Hibernate OGM FAQ
Hibernate OGM FAQ
You’ve got a question burning you? We might have the answer for you.
- Design for Hibernate OGM
- Using Hibernate OGM
- Developers of Hibernate OGM
Because Hibernate OGM is so well designed that you get it right away.
More seriously, this is a work in progress. If you have questions that you feel should be there, contact us.
That’s the million dollars question but in essence, yes we think it is a good fit. Here is quickly a few key reasons why JPA makes sense.
- Benefits of the abstraction level
JPA abstracts persistence at the object level, leaving room for a lot of tricks and optimizations. To name a few, think about declarative data / schema migration, declarative denormalization, polyglot persistence. Polyglot persistence is particularly interesting: storing data in several datastores and use the best one for a specific read job.
Of course if your dataset is by nature non domain model centric, then Hibernate OGM is not for you.
- Things just fit
While we were skeptic initially, most of the logical model of JPA fit. For example, an
@ElementCollectionnicely fit the document datastore approach of nesting related objects.
We work hard in Hibernate OGM to use the most natural mapping for a given data pattern and we offer you the ability to override that if needed.
- Known semantic and APIs
For better or worse, JPA is known to Java developers. They are familiar with its API and semantic. That’s a huge win compared to learning a specific lower level API or worse some pseudo-ORM level API. And we support both HQL and native backend queries!
- Late backend choice
Choosing an NoSQL engine is not trivial. Having the freedom to switch backends without having to rewrite all of your data layer is certainly something to appreciate.
Like Hibernate ORM, Hibernate OGM is orthogonal and agnostic to transactions, but integrates the flush event to them when possible.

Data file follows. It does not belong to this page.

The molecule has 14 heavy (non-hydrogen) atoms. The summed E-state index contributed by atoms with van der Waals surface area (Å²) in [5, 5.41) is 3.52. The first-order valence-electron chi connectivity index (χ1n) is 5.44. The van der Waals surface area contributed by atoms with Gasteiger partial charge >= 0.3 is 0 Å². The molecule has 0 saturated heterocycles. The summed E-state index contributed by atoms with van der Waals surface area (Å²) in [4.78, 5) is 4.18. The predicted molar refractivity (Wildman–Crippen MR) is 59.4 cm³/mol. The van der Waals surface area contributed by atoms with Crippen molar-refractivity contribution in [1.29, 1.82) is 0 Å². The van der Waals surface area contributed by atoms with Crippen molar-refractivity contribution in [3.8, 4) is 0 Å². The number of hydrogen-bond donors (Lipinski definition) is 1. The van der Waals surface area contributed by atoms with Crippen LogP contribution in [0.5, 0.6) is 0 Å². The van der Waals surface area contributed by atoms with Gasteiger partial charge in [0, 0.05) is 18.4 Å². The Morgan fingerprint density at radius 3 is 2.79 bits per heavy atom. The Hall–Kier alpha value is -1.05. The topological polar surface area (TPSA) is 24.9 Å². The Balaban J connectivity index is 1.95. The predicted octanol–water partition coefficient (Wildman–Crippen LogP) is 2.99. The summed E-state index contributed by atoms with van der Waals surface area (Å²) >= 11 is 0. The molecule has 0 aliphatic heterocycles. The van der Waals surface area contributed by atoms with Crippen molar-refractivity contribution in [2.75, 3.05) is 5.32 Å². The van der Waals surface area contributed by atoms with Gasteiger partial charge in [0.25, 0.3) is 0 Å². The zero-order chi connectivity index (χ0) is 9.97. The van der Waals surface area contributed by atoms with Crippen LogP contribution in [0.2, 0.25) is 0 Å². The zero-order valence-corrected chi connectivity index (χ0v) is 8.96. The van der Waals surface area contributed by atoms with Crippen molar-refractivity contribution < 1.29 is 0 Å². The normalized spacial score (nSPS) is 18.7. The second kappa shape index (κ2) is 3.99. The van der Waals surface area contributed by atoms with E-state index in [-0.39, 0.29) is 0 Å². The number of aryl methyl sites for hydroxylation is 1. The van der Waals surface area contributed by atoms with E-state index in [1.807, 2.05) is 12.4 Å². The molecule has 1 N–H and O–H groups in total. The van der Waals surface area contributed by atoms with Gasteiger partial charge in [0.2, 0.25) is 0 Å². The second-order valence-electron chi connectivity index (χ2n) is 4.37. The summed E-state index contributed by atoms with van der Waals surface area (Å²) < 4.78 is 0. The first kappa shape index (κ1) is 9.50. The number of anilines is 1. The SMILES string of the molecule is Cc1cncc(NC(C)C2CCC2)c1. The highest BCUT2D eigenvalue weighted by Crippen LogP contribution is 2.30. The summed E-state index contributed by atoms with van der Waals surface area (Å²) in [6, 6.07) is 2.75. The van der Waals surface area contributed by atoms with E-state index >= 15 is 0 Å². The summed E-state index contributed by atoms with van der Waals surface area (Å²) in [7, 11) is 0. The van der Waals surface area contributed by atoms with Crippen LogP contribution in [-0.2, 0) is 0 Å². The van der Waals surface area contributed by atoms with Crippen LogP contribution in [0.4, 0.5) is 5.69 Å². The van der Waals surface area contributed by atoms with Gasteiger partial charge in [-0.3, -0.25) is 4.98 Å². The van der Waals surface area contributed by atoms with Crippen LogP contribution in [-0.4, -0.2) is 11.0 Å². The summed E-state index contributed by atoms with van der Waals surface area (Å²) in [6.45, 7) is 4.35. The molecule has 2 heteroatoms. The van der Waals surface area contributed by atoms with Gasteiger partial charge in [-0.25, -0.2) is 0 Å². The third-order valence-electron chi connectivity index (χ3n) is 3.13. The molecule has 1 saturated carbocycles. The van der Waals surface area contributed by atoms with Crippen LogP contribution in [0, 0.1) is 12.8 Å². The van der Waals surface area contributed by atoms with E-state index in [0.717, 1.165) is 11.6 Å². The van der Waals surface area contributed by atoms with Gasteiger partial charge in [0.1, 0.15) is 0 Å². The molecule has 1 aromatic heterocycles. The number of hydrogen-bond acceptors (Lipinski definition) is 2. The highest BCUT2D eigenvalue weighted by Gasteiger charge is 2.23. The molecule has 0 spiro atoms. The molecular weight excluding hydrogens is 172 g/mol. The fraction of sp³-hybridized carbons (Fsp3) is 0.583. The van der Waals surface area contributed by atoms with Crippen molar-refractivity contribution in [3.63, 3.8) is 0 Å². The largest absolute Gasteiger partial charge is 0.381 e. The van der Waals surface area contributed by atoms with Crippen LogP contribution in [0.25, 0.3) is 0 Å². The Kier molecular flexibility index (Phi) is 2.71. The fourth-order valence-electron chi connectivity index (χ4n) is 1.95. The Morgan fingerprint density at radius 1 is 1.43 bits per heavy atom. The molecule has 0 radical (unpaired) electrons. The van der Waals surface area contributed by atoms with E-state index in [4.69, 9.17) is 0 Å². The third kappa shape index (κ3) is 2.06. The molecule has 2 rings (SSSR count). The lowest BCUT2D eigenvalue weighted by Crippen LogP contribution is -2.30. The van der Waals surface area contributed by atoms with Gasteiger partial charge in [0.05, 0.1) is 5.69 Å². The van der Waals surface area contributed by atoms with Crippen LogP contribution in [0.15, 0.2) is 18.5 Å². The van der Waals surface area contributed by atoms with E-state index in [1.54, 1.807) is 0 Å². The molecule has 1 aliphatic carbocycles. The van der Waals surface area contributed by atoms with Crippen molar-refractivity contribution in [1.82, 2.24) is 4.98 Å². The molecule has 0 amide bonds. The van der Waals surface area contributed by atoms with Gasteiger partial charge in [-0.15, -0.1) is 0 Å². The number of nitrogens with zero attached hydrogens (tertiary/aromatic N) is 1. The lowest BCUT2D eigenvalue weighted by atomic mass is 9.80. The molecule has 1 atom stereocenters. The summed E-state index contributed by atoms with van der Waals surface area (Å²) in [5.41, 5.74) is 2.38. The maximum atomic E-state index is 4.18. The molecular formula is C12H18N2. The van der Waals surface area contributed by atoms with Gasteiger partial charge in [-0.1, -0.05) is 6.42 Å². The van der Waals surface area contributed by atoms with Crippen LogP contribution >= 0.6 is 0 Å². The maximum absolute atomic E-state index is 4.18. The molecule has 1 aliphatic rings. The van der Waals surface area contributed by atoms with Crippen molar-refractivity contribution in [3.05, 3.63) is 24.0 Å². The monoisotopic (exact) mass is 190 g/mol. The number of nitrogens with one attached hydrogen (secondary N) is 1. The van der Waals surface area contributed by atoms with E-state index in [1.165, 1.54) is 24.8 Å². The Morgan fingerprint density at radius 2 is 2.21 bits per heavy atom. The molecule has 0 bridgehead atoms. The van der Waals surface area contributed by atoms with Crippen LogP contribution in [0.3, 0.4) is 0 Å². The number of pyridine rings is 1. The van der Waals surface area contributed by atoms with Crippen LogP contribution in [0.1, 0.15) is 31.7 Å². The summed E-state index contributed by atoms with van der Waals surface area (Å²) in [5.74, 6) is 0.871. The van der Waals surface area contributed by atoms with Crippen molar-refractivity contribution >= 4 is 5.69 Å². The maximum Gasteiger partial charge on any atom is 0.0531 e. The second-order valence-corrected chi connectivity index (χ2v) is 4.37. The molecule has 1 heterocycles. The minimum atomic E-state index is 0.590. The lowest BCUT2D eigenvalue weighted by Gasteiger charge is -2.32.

Make sure to demarcate your transaction either via your application container or via the Hibernate OGM transaction demarcation methods. The reference documentation details how to set up Hibernate OGM in various transaction environments.
Note that even if your datastore does not support transactions, we recommend you use transaction demarcations with Hibernate OGM to trigger the flush operation transparently (on commit). But do not consider rollback as a possibility, this won’t work.
Most likely, you forgot to demarcate the transactions or manually call
Even if your datastore does not support transactions, we recommend you use transaction demarcations with Hibernate OGM to trigger the flush operation transparently (on commit). But do not consider rollback as a possibility, this won’t work.
There are three main methods:
using Hibernate Search as indexing engine and use full-text queries
using JP-QL (we convert it into a native backend query)
pass a native backend query and bind it to the entity
The reference documentation details the various options.
In case you’re are seeing a
JndiException saying "Unable to lookup JNDI name [---PlaceHolderDSForOGM---]", your application likely cannot access the application server module(s) of Hibernate OGM.
To change this, add the following line to the META-INF/MANIFEST.MF file of your archive (adapt it to match your chosen datastore):
Dependencies: org.hibernate:ogm services, org.hibernate.ogm.mongodb services
Alternatively, you can configure this via the descriptor jboss-deployment-structure.xml. See the reference guide to learn more.
To skip all tests (from the core suite) for example related to associations, add this configuration to the Maven Surefire plugin:
<excludes> <exclude>**/associations/**/*Test.java</exclude> </excludes>
So the plugin configuration can look like:
<build> <plugins> <plugin> <groupId>org.apache.maven.plugins</groupId> <artifactId>maven-surefire-plugin</artifactId> <configuration> <excludes> <exclude>**/associations/**/*Test.java</exclude> </excludes> <forkMode>once</forkMode> </configuration> </plugin> </plugins> </build>